NIPS 2018
Sun Dec 2nd through Sat the 8th, 2018 at Palais des Congrès de Montréal
Paper ID:988
Title:Pelee: A Real-Time Object Detection System on Mobile Devices

Reviewer 1

Pelee is a variation on DenseNet which is a CNN network architecture that has many shortcut connections between layers (within a DenseNet block all layers are connected to all previous layers in the block with shortcut connections) The authors make a number of modifications to the original DenseNet and combine it with a modified version of SSD (Sinlge Shot Detector). They make many design choices to optimize speed in both DenseNet and SSD and find that they are able to maintain accuracy; thus providing what seems to be a very practical network for use on low power devices (eg. iPhones) at reasonable frame rates. The modifications to DensNet and SSD and justifications are described in sufficient detail. The modifications are not blindingly novel, but are well thought out and effective as a whole, which is the point. The comparisons with other state of the art optimized CNN (multi-object localization) architectures appear reasonable. YOLOv2(-228) and MobileNet-SSD are the right models to compare to. This is good work, with good results, the code is online and I am sure it will be useful to many. Note: There are a few references to YOLOv2 without saying YOLOv2-228. I assume all comparisons are made to the 228x228 pixel input version of YOLO, but this isn't clear from the start. YOLOv2 (high res) is better for accuracy without considering speed or size.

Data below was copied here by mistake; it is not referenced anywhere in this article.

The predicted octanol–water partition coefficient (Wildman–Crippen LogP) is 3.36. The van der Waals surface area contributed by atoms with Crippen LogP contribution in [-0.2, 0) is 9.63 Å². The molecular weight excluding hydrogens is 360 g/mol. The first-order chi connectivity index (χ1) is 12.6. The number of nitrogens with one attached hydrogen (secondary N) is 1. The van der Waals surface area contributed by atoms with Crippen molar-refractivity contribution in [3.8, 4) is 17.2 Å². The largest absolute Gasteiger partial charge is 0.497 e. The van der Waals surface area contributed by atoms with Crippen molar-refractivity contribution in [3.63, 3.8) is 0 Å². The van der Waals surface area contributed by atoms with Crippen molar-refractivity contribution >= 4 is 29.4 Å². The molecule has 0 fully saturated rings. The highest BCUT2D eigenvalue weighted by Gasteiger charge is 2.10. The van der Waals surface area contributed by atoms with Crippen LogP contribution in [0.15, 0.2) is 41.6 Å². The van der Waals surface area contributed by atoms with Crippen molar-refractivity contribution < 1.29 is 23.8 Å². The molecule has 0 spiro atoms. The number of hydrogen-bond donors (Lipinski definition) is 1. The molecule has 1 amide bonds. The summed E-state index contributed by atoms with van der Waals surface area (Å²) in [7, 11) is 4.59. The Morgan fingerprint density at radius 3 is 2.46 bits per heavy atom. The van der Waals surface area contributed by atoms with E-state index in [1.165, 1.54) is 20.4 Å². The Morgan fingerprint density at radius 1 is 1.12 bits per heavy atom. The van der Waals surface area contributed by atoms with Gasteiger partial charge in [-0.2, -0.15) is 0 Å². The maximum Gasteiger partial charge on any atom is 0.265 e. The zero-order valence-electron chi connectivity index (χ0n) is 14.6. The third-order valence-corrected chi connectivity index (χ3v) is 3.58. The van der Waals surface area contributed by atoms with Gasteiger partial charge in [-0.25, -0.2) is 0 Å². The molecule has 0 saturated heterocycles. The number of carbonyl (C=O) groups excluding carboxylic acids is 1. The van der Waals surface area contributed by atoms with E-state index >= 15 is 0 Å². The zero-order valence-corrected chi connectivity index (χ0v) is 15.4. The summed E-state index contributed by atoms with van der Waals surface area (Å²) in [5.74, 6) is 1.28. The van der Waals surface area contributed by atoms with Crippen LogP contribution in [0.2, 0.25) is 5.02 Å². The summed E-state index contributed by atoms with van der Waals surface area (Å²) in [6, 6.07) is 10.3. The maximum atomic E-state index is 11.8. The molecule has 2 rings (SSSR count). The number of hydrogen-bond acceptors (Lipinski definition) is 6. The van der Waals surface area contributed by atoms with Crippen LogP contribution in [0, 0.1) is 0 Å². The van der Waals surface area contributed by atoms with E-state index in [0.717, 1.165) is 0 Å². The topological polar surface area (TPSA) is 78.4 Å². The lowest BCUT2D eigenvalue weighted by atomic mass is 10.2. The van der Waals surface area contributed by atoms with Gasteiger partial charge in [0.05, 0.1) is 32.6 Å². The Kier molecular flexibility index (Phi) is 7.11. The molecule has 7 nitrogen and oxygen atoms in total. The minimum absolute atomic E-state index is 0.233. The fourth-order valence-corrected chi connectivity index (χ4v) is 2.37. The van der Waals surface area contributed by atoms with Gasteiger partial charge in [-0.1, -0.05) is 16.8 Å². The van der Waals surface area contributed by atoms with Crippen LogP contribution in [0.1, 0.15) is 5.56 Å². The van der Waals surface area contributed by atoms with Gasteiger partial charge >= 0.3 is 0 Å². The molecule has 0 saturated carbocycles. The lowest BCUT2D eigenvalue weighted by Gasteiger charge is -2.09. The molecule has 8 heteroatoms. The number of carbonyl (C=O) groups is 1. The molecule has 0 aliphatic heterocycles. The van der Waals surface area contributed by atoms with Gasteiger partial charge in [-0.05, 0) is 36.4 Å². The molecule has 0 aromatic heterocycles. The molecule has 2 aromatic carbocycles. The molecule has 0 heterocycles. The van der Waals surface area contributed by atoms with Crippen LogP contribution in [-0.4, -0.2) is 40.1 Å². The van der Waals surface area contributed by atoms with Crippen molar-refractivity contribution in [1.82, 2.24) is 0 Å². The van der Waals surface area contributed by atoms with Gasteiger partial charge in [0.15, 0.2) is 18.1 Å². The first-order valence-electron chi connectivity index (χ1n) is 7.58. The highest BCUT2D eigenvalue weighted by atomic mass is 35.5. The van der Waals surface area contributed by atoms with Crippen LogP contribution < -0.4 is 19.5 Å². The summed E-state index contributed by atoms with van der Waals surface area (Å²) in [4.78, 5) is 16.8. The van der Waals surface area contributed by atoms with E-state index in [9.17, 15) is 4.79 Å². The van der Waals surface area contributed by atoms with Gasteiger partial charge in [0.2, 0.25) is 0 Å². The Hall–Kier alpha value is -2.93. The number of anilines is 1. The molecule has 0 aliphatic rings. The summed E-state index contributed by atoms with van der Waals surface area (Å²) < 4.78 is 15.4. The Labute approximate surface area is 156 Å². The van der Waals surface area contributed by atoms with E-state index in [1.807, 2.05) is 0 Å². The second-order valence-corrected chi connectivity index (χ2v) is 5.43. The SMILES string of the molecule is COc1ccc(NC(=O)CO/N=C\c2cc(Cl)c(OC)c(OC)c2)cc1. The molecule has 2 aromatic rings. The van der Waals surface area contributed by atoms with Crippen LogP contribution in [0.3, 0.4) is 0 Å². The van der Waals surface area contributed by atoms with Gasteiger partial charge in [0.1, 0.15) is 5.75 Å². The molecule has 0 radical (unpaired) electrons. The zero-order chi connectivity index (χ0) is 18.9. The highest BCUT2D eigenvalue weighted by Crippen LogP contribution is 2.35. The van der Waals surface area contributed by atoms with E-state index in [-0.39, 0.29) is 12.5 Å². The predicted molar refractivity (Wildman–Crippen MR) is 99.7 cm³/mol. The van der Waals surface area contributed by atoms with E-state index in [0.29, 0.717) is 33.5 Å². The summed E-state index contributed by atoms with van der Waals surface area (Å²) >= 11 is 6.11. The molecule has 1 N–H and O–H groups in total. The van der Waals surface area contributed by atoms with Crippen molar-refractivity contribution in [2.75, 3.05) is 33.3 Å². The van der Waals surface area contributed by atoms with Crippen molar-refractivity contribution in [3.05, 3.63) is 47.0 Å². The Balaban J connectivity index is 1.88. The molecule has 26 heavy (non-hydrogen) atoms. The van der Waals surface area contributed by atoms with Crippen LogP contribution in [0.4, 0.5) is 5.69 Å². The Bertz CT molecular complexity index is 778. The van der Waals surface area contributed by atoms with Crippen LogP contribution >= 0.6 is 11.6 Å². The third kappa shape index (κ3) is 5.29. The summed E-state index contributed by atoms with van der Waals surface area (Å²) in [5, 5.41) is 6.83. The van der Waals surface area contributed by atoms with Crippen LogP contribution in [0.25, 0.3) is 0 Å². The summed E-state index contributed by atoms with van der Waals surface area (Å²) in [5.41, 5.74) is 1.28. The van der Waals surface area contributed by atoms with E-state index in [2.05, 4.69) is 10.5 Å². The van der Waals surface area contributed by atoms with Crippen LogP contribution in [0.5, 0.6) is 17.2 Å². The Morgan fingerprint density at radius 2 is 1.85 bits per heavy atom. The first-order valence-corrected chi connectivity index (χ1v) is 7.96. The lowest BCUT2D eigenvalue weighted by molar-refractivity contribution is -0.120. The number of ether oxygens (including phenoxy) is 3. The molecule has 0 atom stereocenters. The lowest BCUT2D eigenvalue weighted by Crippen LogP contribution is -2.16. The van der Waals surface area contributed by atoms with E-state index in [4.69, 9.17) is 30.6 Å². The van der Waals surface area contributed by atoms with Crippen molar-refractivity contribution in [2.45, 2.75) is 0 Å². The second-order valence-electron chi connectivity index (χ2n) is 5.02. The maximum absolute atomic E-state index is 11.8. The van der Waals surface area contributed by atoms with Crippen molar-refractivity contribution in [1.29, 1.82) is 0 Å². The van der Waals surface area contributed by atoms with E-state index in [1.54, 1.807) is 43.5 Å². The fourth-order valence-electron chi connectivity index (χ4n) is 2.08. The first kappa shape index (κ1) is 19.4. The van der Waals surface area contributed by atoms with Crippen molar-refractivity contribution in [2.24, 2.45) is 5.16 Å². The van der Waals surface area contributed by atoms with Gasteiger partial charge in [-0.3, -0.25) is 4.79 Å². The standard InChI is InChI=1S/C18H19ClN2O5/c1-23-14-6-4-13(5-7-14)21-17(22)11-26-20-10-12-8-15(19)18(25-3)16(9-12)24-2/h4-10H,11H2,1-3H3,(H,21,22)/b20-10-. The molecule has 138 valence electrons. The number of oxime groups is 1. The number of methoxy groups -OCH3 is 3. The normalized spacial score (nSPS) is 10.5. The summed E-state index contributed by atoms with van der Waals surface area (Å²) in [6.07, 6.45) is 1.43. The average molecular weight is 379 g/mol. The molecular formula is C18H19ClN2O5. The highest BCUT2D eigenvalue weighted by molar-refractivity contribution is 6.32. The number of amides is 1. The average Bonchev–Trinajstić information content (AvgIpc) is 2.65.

Reviewer 2

The paper address the problem of accurate object detection on mobile device which an important problem has not been solved. Current accurate detectors rely on large and deep networks which only be inferred on a GPU. To address this problem, it proposes a SSD based detection method based on a new network termed as Pelee. Pros: + The Pelee detector achieves 76.4% mAP on PASCAL VOC2007 and 22.4 mAP on MS COCO dataset at the speed of 17.1 FPS on iPhone 6s and 23.6 FPS on iPhone 8. The accuracies are getting very close to the SSD detectors with VGGNets. The result on COCO outperforms YOLOv2 in consideration of a higher precision, 13.6 times lower computational cost and 11.3 times smaller model size. The results are very strong. + Some new designs which are different and effective that make Pelee works. (1) Two-way dense layer motivated by GoogLeNet. (2) A cost-efficient stem block before the first dense layer. (3) Dynamic number of channels in bottleneck layer: the number is dynamically adjusted according to the input shape, to ensure that the number of channels does not exceed the input channels. (4) Transition layer without compression: it uses the conventional wisdom of “post-activation” (Convolution - Batch Normalization [11] - Relu) as the composite function. (5) Feature map selection, selected set of 5 scale feature maps (19 x 19, 10 x 10, 5 x 5, 3 x 3, and 1 x 1). To reduce computational cost, it does not use 38 x 38 feature map. (6) Residual SSD prediction block. (7) Small convolutional kernel for location and confidence score prediction. Cons: - The technical contributions are not significant enough, since it is in the existing SSD detection framework and the network design are mainly based on experience. There is no theoretical finding. - It lacks comparisons to the state-of-the-art mobile deep detectors, such as SSD with MobileNetV2 & NasNet. - The efficient implementation of SSD on iOS cannot be regarded as a contribution since it simply based on the CoreML library. Some minor issues: - The format and the presentation of the paper are not good. Tab 2&5 are not not well-aligned which make people hard to read. - Some grammar mistakes: e.g., the “innovate” connectivity pattern. - Why the method is termed as “Pelee”?